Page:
"I can't stand all that nostalgia, and I'm much happier now."

Revisit the December 2016 event list  

8th - Quo concert at Motorpoint Arena, Nottingham

The first gig of eleven comprising the UK leg of the LNOTE tour saw Quo playing the ice hockey venue of the Motorpoint Arena in Nottingham. It was a much different setup to the recent shows I attended in Germany, with this being an all-seated affair.

The evening kicked off at about 7pm with the Lounge Kittens doing their thing, again quite a contrast to the accordion rock thanks to DRDW on the German tour! They play on safe ground with a set of popular songs and they worked the crowd to get decent reactions. It's always a brave move for a support band to play a Quo song and they included a full version of "Pictures of Matchstick Men" and a nod to "Whatever You Want" in their closing medley. Thankfully, their versions were so different to Quo's that they belied comparison!

The main support band, REO Speedwagon, took the stage at 7.30 for their 50-minutes or so. It seemed a lot of the audience knew a lot of their material but it was the two big songs ("Can't Fight This Feeling" and "Keep on Loving You") that drew the best reaction. Again, the contrast with the German tour was stark and Uriah Heep did a better job of getting the audience involved.

With the two support acts out of the way, Quo appeared at just after 9pm and it was good to see that all the front rows were standing from the start (and remained that way throughout). There was no chance to move forward as security was tight around the expensive premium centre block, but second row on the aisle just in front of Richie was a good spot on my "standard" ticket. Francis didn't mention his recent sickness and sounded a little throaty at times, but most wouldn't have noticed. Rhino had made the most of the couple of days off and was sporting a new shorter haircut. It was good to hear a changed set, with "Paper Plane" being dropped from the end of the medley in favour of "Slow Train", but then added as the first song of the encore in addition to "Burning Bridges". The lack of "Rock 'n' Roll Music" was no great loss and Francis actually sang all the verses to "Bye Bye Johnny" rather than the usual quick "Bye Bye" we've become used to. It was a solid performance to kick off the tour, with a big - if not particularly excitable - crowd (I'd estimate around 5000).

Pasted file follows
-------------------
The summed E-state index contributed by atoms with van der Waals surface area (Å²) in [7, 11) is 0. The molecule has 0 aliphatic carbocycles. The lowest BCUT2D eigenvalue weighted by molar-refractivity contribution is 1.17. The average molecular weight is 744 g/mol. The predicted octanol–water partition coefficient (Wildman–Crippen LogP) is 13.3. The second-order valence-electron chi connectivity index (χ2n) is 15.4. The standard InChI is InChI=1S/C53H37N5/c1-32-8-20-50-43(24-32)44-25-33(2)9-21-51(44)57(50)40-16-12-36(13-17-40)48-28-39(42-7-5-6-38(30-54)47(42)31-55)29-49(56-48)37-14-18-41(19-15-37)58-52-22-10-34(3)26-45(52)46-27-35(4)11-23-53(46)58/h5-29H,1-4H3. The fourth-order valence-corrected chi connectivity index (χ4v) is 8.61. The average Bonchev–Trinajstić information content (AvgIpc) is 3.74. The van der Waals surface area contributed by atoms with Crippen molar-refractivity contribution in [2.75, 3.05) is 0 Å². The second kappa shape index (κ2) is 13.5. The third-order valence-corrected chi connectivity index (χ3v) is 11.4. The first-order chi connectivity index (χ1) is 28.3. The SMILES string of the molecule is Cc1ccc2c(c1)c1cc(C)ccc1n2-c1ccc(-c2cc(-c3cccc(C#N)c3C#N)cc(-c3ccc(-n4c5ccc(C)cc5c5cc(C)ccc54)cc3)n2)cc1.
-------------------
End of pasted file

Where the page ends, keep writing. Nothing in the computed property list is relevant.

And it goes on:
The following review of the gig appeared in the Nottingham Post (on 9th December), titled "Did Status Quo miss Rick Parfitt for their final electric gig in Nottingham?" and written by Kevin Cooper.

"Francis Rossi has been with Status Quo since it changed its name from Traffic Jam in 1967, and Rick Parfitt has been with him for most of that time. But it was the Dublin musician Richie Malone that graced the stage of the Motorpoint Arena last night after Parfitt announced that he was taking a break from touring to recuperate after suffering another heart attack earlier this year.

Starting the evening off with a raucous bang was American rock band REO Speedwagon , no stranger to success after notching up over 40 million record sales.

Delighting this crowd with the likes of Keep Pushin' and Time For Me To Fly, it was their massive hits Can't Fight This Feeling and Keep On Loving You that showcased Cronin's excellent vocals and had the crowd singing along.

Next up were the veterans, and whilst not wanting to kick a dog whilst it is down, Status Quo is simply not the same without the duo fronting the stage as they have done for so many years.